Symptoms:  Most people who become infected with WNV do not have any symptoms. About one in five people who become infected develop a fever with other symptoms such as headache, body aches, joint pains, vomiting, diarrhea, or rash. WNV can lead to severe fever, encephalitis or meningitis.

Clinical Criteria: A clinically compatible case of arboviral disease is defined as follows:

  • Neuroinvasive disease:
    • Meningitis, encephalitis, acute flaccid paralysis or other acute signs of central or peripheral neurologic dysfunction, as documented by a physician, and
    • Absence of a more likely clinical explanation. Other clinically compatible symptoms of arbovirus disease include: headache, myalgia, rash, arthralgia, vertigo, vomiting, paresis and/or nuchal rigidity.
  • Non-neuroinvasive disease:
    • Fever (chills) as reported by the patient or a healthcare provider, and
    • Absence of neuroinvasive disease, and
    • Absence of a more likely clinical explanation. Other clinically compatible symptoms of arbovirus disease include: headache, myalgia, rash, arthralgia, vertigo, vomiting, paresis and/or nuchal rigidity.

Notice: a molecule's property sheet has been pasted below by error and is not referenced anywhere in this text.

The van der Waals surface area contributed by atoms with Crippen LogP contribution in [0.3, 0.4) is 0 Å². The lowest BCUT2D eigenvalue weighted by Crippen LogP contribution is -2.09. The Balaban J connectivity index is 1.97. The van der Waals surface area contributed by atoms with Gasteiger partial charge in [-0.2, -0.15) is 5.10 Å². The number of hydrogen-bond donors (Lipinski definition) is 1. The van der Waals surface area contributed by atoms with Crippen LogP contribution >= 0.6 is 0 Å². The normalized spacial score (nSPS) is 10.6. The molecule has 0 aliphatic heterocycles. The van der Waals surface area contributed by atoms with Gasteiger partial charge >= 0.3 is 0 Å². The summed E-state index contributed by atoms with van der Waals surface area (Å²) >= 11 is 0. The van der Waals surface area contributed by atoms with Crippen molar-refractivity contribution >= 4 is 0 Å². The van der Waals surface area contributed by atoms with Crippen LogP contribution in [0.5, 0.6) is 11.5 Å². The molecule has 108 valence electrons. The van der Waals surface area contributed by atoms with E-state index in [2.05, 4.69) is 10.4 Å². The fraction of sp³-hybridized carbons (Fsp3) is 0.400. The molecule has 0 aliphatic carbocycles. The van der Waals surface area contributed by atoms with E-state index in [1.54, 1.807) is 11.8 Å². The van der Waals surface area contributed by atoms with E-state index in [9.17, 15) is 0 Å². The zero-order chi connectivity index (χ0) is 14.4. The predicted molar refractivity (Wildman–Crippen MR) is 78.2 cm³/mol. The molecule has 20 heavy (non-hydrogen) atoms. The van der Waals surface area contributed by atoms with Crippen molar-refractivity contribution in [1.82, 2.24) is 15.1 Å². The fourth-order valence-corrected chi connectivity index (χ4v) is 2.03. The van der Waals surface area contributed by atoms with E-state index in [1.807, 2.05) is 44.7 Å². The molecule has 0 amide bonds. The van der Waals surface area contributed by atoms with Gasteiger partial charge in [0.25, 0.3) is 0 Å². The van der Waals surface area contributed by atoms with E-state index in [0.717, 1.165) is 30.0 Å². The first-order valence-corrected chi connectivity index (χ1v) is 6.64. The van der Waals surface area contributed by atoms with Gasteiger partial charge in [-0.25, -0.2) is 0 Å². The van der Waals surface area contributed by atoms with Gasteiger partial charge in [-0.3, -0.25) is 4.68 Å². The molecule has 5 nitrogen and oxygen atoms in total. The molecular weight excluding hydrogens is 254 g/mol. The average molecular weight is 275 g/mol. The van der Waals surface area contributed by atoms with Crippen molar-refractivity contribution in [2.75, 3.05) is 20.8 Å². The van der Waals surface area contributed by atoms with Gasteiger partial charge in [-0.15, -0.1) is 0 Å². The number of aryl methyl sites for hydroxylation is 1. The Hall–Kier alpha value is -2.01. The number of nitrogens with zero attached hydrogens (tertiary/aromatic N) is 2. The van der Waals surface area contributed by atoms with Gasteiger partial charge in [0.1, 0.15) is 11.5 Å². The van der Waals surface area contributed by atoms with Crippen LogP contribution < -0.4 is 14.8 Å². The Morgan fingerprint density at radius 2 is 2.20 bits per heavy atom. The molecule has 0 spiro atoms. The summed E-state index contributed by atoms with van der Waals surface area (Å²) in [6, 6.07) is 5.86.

Period of Communicability:  Humans are dead-end hosts for the virus (i.e., they do not circulate sufficient numbers of the virus in the blood stream to infect a mosquito). The disease cannot be spread from person to person.

For more guidance, please see the Health Alert: Mosquitos Test Positive for West Nile Virus.


Immunizations are given according to the schedule recommended by the Centers for Disease Control (CDC), Advisory Committee on Immunization Practices, American Academy of Pediatrics, and the Ohio Department of Health. For the most up to date immunization schedule, please visit the CDC’s Webpage.

Childhood Lead Poisoning Information

Ohio law requires all healthcare providers to administer blood lead tests to children at age 1 and 2, or up to age 6 if no previous test has been completed based on the following criteria: the child is on Medicaid, lives in a high-risk ZIP code, or has certain other risk factors.

For more about the recommendations for screening and medical management of children please visit the Ohio Department of Health Webpage on Childhood Lead Poisoning.

Infectious Disease Control Manual (IDCM)

The IDCM is designed to be a reference for local health departments, hospitals, laboratories and physicians in providing information about infectious diseases from a public health perspective, including prevention, control and reporting of suspected and diagnosed cases. This manual is updated at least annually to reflect changes in public health practices and disease prevention and control activities.
To visit the IDCM please click on the book icon to the left.